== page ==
What is pain?

Published in Neurosciences, Neurology, For the Health of It Author: Doug Sticha

As chronic pain rates continue to rise, more research has occurred to help with the growing problem. Research within the past 10 years along with advances in technology have helped us understand and assist people in chronic pain.

It was believed a pain response happened as an input to the spinal cord which traveled via nerves to the brain. The brain then sends out “pain messages.”

We now know pain is an output of the brain, which is not a passive recipient of information, however, can make a pain experience.

Research has found that there often are many factors which contribute to chronic pain. A patient who is experiencing chronic pain for many years may not have ongoing tissue injury with nerves sending messages to the brain. The nervous system (which contains over 400 individual nerves, totaling over 45 miles) functions as an alarm to alert us when we have an injury and remains on after the danger (injury) has subsided. Studies tell us 25 percent of Americans have an alarm and nervous system in a state of alertness which contributes to ongoing pain, which is real pain.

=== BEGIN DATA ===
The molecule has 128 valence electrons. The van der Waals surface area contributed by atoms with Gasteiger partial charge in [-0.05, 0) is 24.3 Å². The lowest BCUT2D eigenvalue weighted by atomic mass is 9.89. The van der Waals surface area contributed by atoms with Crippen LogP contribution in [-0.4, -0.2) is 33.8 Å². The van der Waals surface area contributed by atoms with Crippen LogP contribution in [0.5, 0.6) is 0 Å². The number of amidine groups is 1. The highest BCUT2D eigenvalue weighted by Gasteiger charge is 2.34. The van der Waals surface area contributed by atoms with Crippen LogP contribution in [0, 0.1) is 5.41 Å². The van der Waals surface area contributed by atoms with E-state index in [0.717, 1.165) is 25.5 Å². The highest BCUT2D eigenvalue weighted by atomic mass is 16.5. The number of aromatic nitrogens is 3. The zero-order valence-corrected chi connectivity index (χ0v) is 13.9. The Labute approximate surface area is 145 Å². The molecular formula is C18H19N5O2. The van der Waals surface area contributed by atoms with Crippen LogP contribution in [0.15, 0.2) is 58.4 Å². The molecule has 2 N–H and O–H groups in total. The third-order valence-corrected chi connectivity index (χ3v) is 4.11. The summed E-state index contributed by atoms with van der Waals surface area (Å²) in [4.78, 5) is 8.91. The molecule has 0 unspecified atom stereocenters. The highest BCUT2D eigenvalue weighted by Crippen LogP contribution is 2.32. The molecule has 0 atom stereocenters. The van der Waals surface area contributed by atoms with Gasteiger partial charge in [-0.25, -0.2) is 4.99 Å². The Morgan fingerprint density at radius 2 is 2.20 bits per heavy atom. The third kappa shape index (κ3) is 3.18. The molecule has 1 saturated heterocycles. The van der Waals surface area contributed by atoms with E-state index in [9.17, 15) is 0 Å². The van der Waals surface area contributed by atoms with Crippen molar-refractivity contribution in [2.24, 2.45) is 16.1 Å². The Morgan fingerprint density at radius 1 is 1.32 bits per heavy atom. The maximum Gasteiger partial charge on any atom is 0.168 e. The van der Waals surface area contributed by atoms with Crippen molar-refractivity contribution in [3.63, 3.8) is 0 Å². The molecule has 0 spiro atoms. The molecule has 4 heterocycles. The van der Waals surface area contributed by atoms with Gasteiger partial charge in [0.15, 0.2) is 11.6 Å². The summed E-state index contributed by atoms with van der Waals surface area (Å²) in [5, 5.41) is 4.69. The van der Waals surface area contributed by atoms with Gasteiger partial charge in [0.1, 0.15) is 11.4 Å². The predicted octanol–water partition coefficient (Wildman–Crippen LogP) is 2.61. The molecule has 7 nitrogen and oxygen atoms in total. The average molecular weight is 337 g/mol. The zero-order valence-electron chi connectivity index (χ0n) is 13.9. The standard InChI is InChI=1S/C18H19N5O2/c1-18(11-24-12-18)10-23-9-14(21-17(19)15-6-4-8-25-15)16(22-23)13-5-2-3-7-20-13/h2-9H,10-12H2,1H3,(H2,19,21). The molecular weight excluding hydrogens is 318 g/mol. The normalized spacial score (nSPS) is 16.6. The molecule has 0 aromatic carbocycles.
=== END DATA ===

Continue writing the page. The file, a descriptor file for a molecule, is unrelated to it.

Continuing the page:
With a greater understanding of what can be contributing to a chronic pain condition, a recipe can be made to assist each patient understand his/her pain and have a higher quality of life. This can be accomplished through a team of health care professionals working together to achieve relief.  

So, the answer to the above question of what is pain — pain is unique to each person, think of pain as defender and not an offender.